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Chiu said Williams also provided him with a list of items he wanted, ranging from the pricey blender to computer equipment to a vacation package for him and his wife. Chiu gave the list to the FBI. "He was stupid," Chiu said. "He put it in writing."
Williams paid $2,000 in restitution, served out his sentence in Santa Rita county jail on weekends, and left the building department, court records show. The FBI confiscated the blender, Chiu said.
At a 2007 sentencing hearing, the judge admonished Williams for violating public trust and taking advantage of his position as a public official, court transcripts show. Williams' attorney assured the judge that Williams, 51, was "very remorseful."
In a letter that same year asking the judge for a free weekend to spend time with his daughter and "reconnect with my church family," Williams echoed that sentiment, saying he understood and accepted his sentence. He went on to quote a Bible passage about discipline ultimately resulting in "righteousness and peace."
Reached by phone at his Dublin home recently, Williams seemed to take a different tone. He criticized Chiu for recording his phone calls without his knowledge and said Chiu's portrait of a greedy inspector taking advantage of a family-run business was inaccurate. "I know the facts, and that's not the way it was," he said, declining to explain further before hanging up.
"A No-Win Situation"
While Chiu's battle with a rogue inspector lasted about four months and ended well for the restaurant owner, Doherty has been sparring with the building department over his Central Avenue residence for years.
Sitting at the Alameda public library on a recent evening, Doherty leafed through binders of carefully labeled documents dating back to the 1980s, peering at the pages through a pair of brown thick-rimmed glasses. "They just took my house," he said, his voice heavy with anger. "They stole it."
Doherty's anger stems from a steadfast belief that city officials have carried out a deliberate plan to force him from his home. His troubles first began in the mid-1980s, court records show, when the city sued to force him to use metal piping instead of plastic for the fire sprinkler system. The city won based on the argument that the ten-unit house was an apartment complex and needed to comply with the appropriate fire safety laws.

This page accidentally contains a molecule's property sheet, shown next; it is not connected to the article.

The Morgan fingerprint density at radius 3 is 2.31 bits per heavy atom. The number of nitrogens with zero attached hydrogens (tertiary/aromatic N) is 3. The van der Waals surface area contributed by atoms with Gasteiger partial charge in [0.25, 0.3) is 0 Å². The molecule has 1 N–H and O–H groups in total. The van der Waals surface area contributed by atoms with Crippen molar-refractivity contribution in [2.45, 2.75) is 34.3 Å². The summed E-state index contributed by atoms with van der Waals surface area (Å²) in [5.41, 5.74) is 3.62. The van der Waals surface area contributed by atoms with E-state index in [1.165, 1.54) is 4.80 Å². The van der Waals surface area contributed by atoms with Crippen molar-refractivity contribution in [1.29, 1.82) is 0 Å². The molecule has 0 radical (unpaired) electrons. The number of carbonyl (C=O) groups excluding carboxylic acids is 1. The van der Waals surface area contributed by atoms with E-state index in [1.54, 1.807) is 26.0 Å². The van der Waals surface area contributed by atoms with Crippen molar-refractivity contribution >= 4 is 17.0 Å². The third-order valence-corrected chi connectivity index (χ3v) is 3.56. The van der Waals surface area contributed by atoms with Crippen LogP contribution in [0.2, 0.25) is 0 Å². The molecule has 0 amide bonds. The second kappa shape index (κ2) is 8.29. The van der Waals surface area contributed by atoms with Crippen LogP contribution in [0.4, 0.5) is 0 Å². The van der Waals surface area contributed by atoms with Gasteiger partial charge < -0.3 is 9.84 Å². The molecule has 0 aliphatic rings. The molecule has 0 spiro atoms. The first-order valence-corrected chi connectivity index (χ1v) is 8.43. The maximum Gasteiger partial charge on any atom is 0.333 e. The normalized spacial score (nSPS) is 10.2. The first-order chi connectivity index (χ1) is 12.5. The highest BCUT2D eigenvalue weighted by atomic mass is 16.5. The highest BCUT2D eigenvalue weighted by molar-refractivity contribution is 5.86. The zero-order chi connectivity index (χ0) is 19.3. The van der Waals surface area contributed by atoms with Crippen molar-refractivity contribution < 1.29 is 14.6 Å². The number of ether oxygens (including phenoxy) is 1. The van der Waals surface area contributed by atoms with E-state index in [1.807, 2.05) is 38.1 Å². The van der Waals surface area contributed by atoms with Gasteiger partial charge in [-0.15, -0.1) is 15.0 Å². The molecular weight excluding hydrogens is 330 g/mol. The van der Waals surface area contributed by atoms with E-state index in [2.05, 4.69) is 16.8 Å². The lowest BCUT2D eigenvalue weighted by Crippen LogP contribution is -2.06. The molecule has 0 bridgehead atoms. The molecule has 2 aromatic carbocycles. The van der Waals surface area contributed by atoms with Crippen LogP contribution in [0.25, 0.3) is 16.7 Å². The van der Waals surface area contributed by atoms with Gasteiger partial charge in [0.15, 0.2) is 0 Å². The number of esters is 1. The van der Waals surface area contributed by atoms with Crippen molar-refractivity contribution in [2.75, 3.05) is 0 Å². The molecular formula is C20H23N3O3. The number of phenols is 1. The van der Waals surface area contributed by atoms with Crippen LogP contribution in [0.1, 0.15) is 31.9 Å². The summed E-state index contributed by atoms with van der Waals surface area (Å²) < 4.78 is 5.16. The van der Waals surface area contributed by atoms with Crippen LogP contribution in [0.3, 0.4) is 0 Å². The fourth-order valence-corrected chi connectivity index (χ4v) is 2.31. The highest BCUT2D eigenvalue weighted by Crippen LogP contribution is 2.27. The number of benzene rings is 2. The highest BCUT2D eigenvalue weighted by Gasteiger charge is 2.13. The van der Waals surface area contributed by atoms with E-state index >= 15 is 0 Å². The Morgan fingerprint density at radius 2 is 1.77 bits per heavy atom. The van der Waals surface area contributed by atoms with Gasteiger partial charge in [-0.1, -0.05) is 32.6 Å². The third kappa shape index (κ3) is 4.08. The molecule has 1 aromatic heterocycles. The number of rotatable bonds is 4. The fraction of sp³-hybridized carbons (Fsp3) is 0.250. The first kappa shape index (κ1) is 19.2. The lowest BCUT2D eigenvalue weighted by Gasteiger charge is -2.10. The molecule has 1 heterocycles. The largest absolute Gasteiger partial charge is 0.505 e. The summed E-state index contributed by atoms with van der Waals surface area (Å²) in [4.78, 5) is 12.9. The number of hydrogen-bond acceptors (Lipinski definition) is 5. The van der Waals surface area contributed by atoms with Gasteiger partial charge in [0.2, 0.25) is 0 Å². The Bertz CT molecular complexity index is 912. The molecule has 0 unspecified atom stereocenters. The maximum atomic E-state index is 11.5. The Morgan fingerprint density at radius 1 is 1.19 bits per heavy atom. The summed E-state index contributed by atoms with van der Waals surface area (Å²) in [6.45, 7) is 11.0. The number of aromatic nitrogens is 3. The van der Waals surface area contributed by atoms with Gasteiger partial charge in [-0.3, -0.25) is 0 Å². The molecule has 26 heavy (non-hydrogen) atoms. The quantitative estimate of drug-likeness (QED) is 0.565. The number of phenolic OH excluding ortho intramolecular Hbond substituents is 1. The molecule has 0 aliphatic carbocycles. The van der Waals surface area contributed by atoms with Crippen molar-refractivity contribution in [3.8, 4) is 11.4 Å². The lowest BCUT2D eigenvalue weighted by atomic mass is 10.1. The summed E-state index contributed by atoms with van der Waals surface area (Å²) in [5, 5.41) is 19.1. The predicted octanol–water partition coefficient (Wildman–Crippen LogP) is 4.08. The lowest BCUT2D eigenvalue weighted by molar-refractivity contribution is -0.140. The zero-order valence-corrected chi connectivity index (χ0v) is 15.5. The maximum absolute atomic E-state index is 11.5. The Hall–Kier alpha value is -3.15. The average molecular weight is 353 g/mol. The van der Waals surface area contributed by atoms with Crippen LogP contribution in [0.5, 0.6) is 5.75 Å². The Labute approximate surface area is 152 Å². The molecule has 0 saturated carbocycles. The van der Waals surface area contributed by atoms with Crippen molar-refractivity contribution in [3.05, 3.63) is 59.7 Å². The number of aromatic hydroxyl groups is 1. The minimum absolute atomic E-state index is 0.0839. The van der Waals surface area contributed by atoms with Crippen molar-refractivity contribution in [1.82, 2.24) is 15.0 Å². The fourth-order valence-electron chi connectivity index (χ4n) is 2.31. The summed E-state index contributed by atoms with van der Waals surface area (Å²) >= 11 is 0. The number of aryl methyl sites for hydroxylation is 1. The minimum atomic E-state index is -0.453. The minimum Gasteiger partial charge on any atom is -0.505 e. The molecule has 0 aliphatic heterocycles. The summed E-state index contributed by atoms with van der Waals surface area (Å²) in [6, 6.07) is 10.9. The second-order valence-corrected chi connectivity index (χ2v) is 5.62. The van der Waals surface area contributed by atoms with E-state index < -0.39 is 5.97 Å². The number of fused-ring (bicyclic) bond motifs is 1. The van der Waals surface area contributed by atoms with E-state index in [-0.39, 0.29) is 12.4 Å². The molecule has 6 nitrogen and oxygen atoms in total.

Problems flared up again two decades later, when inspectors visited the home in early 2004. Building official McFann said fire officials, who had recently performed the annual inspection required for apartment complexes, advised his department to conduct its own inspection. After the inspection, records show, officials notified Doherty that the home was actually supposed to be a duplex — not an apartment building as the city had argued in the 1980s. They also found several other violations, including unprotected electrical wiring, unsafe gas plumbing, and crumbling front stairs.
In his complaint, Doherty said his electrical work had passed a previous inspection and that inspectors had overblown minor problems like a gas stove that was disconnected while a unit was being repaired. He balked at the order to convert the massive house into two units, saying it had been used as an apartment complex since World War II, decades before he bought the property. Weeks later, according to court documents, inspectors "red-tagged" the building, declaring it "unsafe to occupy." In June 2005, as Doherty was still appealing the inspectors' findings to the local housing board, police visiting the home to deliver a vehicle abatement notice saw the red-tag notice on Doherty's door indicating the property was condemned, court records show.
According to a police report included in the court file, officers cut open a locked gate and entered the backyard. When Doherty appeared at the back door, the officers arrested him for trespassing. Police released Doherty more than an hour later, the report shows, when McFann told them "the unsafe status did not prevent [the house] from being occupied." Doherty received a "courtesy ride" back to his residence, the report noted. For the next three years, records show the city continued to demand Doherty eliminate eight of the house's ten units or face eviction. Doherty and his tenants filed appeals with the local housing board, submitting numerous documents showing the city had previously considered the home an apartment complex. Former Fire Lieutenant Steven McKinley and former City Attorney Carter Stroud submitted declarations on Doherty's behalf, confirming that the house had historically been zoned as an apartment house, not as a duplex, records show.
Alameda Deputy City Attorney Laura Zagaroli said she was aware that previous city officials had considered Doherty's property to be an apartment complex but that those officials had relied on inaccurate information from the fire department. "His house was listed in our records as a duplex," she said. After several years of trying to navigate the city's appeal process, Doherty sued the city in Alameda Superior Court in March 2008. Two days after he filed his complaint, city officials notified Doherty that he and his tenants were being evicted, records show. A Superior Court judge denied Doherty's request to stop the eviction, saying the city could not legally enforce such an action for several months anyway.